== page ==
Friday was Lyra’s third birthday. It is hard to think we’ve had her for such a short time so embedded is she in our lives. Mornings without a sleepy snuffle when you come into the kitchen must have been a sorry thing indeed and what did I do for exercise before the daily field yomp?? In honour of the occasion I have sneaked in a few snaps of Lyra growing up and wheedling her way into our life (and our pockets and treat bags).
A birthday is a birthday, whatever the weather and so it only seemed fair to take the pooch on her favourite walk along by the river, where she can run most of the way off the lead. The wind was getting up as we headed out to the car so I reclaimed my best dog walking hat (which Keith purloined for gardening) and an old pair of holey gloves, just in case. By the time we got to the river it was blowing a howling hoolie. Much like Pooh and piglet, Madam likes a blustery day. It is simply perfect for blowing the hair back diva style, and Lyra was good enough to pose briefly for a windswept birthday portrait or three before tanking off to race up and down the riverbank like a loon. I tried to keep up, bent over and buffeted, in the teeth of a punishing westerly.
The swan convention in the rape field is still running. Scores of them have gathered to contemplate important “Swan Business”. There are also a number of side meetings at the edge of the field where representatives of the gull, corvid and goose delegations chip in their two pennorth in raucous squalks and screetches. Proceedings yesterday, however, were disrupted by the weather. A large gathering of younger swans, some still sporting cygnet fluff, had gathered in the lee of a bend in the bank, waiting to cross over the surging and swirling river to get to Convention Field for the Young Swan Parliament. They had lined up patiently as if waiting for the “green swan” to appear. We nodded and carried on, me clutching my hat and Lyra scouting for illicit fox poop. By the time the looping path brought us back to the bend in the river I was startled to see that the poor things were still there and by this time thoroughly frustrated. As we passed all at once they decided to jay walk and chance it. The air was full of flying swan, and I a less than glamorous Tippi Hedren substitute. A strong westerly blew them relentlessly back to England and the group fractured, half scudding downstream to try their luck under the bridge and the remainder lining up neatly again. I was minded of old photographs of debutantes awaiting presentation…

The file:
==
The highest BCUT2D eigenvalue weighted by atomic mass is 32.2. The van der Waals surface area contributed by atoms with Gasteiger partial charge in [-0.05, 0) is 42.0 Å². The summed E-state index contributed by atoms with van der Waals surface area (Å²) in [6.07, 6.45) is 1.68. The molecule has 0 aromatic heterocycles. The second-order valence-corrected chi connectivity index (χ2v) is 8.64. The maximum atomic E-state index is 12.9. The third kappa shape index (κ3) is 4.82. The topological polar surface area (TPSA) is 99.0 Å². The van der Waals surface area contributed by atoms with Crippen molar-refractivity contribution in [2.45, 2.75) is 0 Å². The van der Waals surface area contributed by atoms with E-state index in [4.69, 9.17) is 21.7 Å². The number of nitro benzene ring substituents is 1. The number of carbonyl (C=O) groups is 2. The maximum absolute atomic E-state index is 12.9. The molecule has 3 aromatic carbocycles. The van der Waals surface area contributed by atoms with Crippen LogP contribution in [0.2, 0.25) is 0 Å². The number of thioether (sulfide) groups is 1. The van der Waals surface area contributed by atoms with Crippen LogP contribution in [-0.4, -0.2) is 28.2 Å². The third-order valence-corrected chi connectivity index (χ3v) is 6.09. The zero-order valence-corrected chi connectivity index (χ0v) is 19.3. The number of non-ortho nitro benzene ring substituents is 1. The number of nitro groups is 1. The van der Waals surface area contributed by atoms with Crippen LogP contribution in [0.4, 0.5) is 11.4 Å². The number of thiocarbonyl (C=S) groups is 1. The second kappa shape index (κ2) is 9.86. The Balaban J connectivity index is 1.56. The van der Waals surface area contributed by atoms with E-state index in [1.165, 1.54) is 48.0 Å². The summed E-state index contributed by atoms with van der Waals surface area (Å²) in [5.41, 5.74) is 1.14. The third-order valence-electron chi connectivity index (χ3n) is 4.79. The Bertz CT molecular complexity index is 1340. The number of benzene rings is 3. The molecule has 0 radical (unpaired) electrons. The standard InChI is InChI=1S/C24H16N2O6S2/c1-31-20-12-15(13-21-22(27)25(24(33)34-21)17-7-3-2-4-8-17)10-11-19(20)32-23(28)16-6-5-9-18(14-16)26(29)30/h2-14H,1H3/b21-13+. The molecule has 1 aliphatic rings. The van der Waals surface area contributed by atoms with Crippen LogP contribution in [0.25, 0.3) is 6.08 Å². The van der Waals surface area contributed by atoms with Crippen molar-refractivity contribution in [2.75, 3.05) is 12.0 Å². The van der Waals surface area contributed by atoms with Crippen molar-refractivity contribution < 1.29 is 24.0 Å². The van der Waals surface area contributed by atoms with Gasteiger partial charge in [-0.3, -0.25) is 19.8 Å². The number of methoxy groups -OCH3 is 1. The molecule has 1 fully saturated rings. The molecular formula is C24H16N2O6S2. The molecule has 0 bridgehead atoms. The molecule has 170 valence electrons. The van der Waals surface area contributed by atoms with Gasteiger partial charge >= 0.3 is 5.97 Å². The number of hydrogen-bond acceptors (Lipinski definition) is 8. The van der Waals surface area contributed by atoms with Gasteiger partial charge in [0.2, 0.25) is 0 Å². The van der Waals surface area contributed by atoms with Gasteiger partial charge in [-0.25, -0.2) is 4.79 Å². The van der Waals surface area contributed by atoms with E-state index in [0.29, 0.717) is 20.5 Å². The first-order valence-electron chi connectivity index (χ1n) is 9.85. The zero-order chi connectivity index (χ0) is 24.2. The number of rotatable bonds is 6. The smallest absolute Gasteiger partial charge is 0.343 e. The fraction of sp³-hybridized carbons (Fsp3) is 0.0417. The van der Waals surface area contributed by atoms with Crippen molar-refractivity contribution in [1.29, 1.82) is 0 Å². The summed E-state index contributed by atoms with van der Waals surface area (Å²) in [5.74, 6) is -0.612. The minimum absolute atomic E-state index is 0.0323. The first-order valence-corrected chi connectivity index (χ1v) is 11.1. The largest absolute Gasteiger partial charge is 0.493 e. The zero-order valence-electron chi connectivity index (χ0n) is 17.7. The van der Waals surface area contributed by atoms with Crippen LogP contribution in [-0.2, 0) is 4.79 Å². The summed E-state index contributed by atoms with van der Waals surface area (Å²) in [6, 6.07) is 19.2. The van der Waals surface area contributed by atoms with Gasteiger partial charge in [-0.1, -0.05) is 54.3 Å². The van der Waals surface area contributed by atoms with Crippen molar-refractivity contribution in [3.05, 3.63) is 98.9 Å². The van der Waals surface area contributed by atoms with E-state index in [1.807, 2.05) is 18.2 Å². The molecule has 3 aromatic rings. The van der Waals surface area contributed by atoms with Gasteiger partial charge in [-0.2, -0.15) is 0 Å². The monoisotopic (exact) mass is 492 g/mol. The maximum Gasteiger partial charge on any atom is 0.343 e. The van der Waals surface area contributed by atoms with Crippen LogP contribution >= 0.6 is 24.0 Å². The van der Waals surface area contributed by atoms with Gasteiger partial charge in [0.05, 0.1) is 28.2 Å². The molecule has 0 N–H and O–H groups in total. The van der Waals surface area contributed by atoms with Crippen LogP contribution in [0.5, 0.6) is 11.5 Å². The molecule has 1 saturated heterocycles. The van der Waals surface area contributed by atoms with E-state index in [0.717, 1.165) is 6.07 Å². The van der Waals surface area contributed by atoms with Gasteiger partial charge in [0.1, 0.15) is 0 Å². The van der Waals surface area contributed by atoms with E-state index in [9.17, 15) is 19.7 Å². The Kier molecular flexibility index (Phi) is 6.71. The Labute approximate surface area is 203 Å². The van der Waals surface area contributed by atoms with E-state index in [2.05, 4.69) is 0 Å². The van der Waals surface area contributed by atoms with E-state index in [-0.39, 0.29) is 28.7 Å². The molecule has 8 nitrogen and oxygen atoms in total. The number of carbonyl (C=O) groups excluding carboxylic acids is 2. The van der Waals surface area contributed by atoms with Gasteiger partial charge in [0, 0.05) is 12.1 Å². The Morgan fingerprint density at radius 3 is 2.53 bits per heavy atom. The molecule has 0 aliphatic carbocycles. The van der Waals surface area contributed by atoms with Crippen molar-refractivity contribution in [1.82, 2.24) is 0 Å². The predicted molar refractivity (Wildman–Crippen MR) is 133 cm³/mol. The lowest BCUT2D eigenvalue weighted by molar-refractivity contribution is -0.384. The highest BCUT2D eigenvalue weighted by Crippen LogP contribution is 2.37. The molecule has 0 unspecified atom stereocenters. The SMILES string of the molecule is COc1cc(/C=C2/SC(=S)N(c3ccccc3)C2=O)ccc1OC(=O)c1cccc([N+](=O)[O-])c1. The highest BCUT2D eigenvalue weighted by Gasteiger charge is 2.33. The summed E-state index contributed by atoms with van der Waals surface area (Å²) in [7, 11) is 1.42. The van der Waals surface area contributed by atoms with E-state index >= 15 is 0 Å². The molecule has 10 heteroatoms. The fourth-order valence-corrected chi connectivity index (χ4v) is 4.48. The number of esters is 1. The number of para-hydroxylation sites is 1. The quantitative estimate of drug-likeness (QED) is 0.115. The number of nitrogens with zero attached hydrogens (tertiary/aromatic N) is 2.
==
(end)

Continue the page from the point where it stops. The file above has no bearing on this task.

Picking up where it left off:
With the constant rushing of white noise from the wild westerly, it was not a walk for chatting. There was nothing to do but silently contemplate the scene unfolding as we passed. The sky was a luminous grey blue, the shade of a polished tankard resting on a blue cloth, and somehow this backdrop seemed to throw everything into pin point sharp relief. Every leaf on every tree, the gingered crisp of oak leaves and silver string of willow, were perfectly rendered and every blade of grass had its own shining white stripe of cloud reflection. We were, it seemed, in one of those fantastic Dutch old masters where, peering closely at the background, tiny fustian figures appear in distant glades, perfect to every button and bootstrap.
We tumbled home again, all conceivable crimps and annoyances blown into the blue yonder. Lyra snoozed away the hours til Lachlan came home whilst I took to the sewing machine for diverse experimental Christmas projects (of which more anon) and we declared the day a thorough success.